Brampton, Ontario, Canada
Jay S. Lim OAA, AIA, LEED AP (Project Lead), Timothy Stanley, Ann Le, Shirley Liu
Habitat for Humanity operates on a minimal budget, but that does not stop it from continuing to improve the lives of less fortunate people. When the Brampton chapter of the organization conceived of this project they wanted to make a statement that a small budget did not preclude good design. The goal was to produce a house that could improve the lives of a family and the function of an abandoned, but important, community site.
From the beginning the project was charged with being:
1. Efficient: By designing a house that could accommodate a family of six, in only 1,200 square feet.
2. Economical: By reconsidering material choices to build for only $60-70/ square foot., while only operating on a $30/month budget for utilities.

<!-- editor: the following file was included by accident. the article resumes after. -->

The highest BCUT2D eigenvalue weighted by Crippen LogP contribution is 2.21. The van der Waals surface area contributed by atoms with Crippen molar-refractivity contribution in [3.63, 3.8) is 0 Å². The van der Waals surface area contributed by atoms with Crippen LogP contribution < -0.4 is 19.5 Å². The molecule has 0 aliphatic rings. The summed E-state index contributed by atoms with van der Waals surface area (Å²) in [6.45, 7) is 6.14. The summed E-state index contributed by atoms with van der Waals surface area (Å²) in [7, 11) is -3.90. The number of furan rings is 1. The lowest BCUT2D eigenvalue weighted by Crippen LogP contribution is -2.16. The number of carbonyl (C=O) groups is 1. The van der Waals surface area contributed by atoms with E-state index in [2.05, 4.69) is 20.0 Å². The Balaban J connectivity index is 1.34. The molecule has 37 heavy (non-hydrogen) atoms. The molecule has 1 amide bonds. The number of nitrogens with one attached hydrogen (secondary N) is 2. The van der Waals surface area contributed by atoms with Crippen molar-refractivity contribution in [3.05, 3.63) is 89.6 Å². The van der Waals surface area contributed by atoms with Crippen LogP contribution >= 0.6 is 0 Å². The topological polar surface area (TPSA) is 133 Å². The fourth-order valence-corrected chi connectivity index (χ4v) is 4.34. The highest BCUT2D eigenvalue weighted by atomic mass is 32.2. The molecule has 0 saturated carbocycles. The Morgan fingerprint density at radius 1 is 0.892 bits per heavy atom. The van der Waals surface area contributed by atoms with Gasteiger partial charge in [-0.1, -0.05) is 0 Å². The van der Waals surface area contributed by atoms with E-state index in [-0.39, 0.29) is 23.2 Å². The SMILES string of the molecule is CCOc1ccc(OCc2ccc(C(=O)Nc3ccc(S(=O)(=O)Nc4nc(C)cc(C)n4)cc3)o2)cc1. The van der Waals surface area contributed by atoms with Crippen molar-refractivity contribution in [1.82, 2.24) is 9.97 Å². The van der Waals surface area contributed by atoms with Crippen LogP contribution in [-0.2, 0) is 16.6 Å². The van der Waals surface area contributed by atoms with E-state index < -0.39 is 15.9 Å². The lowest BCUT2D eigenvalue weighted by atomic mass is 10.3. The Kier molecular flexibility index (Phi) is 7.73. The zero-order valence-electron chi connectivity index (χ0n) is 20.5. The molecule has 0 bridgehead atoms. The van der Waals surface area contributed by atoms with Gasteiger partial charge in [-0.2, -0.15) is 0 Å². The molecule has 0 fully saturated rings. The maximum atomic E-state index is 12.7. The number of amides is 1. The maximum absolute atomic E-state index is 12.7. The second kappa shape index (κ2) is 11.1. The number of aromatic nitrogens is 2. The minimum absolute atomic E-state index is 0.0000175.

3. Environmentally Conscious: By striving for LEED Gold and Energuide 85 Rating, as well as improving the community environment.
Efficiency was achieved by developing a centralized core which maximized the available living space. Cost savings were achieved by using off the self materials, such as plywood as both a structural and finish material. For the design team, “Environmental Consciousness” extended well beyond the LEED standards and extended to include community awareness. This was accomplished by making the site aimed to be more porous, both physically and socially. The site plan removed the asphalt that once covered the entire site and replaced it with pavers and vegetation that will help absorb and rain and creek run off. Socially, the project strengthens its community connection by formalizing the path through the site, facilitating access to public transportation, while the new gardens provide a place for community gatherings.